QueenʼsMen Editions

About this text

  • Title: The History of King Leir (Quarto, 1605)
  • Editor: Andrew Griffin

  • Copyright Queen's Men Editions. This text may be freely used for educational, non-profit purposes; for all other uses contact the Editor.
    Author: Anonymous
    Editor: Andrew Griffin
    Peer Reviewed

    The History of King Leir (Quarto, 1605)

    and his three daughters.
    Gon. What, do you feare, that I haue angred him?
    Hath he complaynd of me vnto my Lord?
    Ile prouide him a piece of bread and cheese;
    835For in a time heele practise nothing else,
    Then carry tales from one vnto another.
    Tis all his practise for to kindle strife,
    'Twixt you, my Lord, and me your louing wife:
    But I will take an order, if I can,
    840To cease th'effect, where first the cause began.
    Corn. Sweet, be not angry in a partiall cause,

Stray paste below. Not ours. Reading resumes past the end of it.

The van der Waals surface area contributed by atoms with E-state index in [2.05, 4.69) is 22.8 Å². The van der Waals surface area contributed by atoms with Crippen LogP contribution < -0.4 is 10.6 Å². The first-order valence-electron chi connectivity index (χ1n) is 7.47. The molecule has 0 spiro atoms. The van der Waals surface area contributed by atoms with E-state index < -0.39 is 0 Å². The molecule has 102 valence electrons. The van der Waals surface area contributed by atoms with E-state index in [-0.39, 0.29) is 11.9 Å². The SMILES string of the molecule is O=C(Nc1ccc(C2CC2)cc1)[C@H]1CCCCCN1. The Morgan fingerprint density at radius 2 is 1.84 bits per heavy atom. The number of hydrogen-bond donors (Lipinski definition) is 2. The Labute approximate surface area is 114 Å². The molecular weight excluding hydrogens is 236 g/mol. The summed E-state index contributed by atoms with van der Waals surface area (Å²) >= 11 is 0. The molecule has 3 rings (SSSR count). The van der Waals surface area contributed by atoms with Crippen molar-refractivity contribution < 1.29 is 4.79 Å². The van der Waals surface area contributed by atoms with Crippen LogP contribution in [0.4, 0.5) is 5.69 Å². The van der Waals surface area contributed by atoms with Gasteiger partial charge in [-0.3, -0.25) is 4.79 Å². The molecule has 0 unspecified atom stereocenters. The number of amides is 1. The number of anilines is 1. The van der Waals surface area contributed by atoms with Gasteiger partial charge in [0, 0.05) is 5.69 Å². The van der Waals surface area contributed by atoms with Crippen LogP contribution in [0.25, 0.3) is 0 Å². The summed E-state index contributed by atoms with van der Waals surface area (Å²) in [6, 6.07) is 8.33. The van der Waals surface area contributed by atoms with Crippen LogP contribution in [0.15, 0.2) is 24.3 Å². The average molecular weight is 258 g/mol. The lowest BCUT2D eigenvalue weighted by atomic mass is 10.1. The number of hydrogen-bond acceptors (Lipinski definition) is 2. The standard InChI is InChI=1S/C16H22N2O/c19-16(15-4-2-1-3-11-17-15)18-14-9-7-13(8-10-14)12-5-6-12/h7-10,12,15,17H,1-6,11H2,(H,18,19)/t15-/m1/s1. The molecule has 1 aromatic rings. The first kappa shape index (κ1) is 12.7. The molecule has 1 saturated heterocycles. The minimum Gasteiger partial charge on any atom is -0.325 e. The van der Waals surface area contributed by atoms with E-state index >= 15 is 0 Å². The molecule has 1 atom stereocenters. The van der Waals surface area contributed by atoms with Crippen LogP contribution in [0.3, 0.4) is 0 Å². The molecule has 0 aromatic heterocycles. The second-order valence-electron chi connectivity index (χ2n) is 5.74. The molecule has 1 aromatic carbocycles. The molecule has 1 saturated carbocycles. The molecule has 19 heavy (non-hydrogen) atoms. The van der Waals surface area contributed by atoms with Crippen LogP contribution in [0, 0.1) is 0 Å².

He ne're complaynd of thee in all his life.
    Father, you must not weygh a womans words.
    Leir. Alas, not I: poore soule, she breeds yong bones,
    845And that is it makes her so tutchy sure.
    Gon. What, breeds young bones already! you will make
    An honest woman of me then, belike.
    O vild olde wretch! who euer heard the like,
    That seeketh thus his owne child to defame?
    850Corn. I cannot stay to heare this discord sound.Exit.
    Gon. For any one that loues your company,
    You may go pack, and seeke some other place,
    Tosowe the seed of discord and disgrace. Exit.
    Leir. Thus, say or do the best that e're I can,
    855Tis wrested straight into another sence.
    This punishment my heauy sinnes deserue,
    And more then this ten thousand thousand times:
    Else aged Leir them could neuer find
    Cruell to him, to whom he hath bin kind.
    860Why do I ouer-liue my selfe, to see
    The course of nature quite reuerst in me?
    Ah, gentle Death, if euer any wight
    Did wish thy presence with a perfit zeale:
    Then come, I pray thee, euen with all my heart,
    865And end my sorrowes with thy fatall dart. He weepes.
    Per. Ah, do not so disconsolate your selfe,
    Nor dew your aged cheeks with wasting teares.
    Leir. What man art thou that takest any pity
    Vpon the worthlesse state of old Leir?
    D Per. One,